I guess I'm just a lousy uncook and cook.   In fact, I'm ready to just eat frozen, pre-packaged food from now on and I'll just keep gaining weight and getting unhealthier.

The kids hate my cooking, they hate my raw more and I can't say that I blame them because so do I.  Rick says my food tastes good but he usually has motives for his compliments and how come he's the only one that likes what I make? :-\

If I could stop picturing cute cows and chickens, I'd start eating meat again and go on The Atkin's Diet.
I wish I could afford a housekeeper and a personal chef, that would rock! 
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MTPorcupine3

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Re: Eating raw questions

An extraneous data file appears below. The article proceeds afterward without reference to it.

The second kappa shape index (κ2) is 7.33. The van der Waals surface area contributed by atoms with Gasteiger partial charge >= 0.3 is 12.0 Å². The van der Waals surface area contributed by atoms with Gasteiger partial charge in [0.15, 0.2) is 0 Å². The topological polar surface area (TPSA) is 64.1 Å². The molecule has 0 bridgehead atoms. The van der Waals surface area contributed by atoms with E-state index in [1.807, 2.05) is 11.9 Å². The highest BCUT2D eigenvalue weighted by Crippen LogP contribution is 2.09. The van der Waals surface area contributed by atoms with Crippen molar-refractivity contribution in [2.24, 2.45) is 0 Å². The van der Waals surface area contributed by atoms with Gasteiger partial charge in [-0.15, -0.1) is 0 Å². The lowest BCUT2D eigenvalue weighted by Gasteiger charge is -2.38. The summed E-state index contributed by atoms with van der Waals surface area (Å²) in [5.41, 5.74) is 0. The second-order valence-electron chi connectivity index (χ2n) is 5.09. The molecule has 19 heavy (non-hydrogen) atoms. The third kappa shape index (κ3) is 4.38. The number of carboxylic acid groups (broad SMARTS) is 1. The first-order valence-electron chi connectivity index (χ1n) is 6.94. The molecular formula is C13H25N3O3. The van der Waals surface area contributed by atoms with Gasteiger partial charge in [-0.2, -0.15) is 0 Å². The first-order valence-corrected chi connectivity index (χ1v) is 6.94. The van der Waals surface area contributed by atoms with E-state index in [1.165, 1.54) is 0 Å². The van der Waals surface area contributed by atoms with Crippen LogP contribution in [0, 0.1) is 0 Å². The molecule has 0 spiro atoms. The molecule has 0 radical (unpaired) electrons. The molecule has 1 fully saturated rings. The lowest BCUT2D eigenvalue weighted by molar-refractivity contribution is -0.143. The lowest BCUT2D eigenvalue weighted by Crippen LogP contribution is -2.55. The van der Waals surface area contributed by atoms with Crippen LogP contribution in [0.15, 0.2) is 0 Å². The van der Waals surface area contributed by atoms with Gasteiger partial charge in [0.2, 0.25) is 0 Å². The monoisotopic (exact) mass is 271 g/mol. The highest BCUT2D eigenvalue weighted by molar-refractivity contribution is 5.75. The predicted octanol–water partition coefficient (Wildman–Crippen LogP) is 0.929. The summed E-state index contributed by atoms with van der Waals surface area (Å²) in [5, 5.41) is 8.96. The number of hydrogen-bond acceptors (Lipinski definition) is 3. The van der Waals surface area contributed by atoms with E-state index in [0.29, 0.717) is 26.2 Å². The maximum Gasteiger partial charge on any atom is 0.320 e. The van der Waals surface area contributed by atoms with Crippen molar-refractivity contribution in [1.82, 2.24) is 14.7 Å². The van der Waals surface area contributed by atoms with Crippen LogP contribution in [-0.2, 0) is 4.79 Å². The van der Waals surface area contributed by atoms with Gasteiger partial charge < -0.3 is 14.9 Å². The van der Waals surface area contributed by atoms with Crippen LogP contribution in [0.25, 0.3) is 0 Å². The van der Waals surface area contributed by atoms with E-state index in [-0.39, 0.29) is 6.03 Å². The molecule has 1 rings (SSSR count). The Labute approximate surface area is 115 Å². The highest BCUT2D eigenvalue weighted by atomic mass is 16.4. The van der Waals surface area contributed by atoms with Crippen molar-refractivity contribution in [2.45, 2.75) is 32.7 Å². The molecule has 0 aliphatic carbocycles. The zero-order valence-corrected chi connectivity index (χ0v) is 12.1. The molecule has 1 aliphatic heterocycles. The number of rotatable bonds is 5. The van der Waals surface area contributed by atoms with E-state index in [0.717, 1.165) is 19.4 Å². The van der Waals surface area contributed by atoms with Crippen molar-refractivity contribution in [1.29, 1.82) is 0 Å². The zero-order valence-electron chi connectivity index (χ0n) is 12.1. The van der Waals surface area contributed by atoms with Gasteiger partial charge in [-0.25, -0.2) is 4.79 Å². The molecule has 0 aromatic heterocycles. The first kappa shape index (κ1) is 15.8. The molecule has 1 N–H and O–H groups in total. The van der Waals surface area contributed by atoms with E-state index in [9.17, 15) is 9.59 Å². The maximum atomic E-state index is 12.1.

« Reply #22 on: November 10, 2009, 11:47 AM NHFT »

Funny you should mention that. I just had a marvelous meal: local grown apple, and then diced avocado with home made pickles. If I had the discipline, that's how I'd eat all the time.
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Raineyrocks

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Re: Eating raw questions
« Reply #23 on: November 10, 2009, 12:38 PM NHFT »

Funny you should mention that. I just had a marvelous meal: local grown apple, and then diced avocado with home made pickles. If I had the discipline, that's how I'd eat all the time.

Well that's good!  :)   I wonder sometimes if I have any discipline whatsoever, I'm going through a "disgusted with myself", phase in my life right now.   I have no motivation, don't do anything productive, blah, blah.  :(
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Pat K

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Re: Eating raw questions
« Reply #24 on: November 11, 2009, 02:23 AM NHFT »

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KBCraig

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Re: Eating raw questions
« Reply #25 on: November 11, 2009, 09:20 PM NHFT »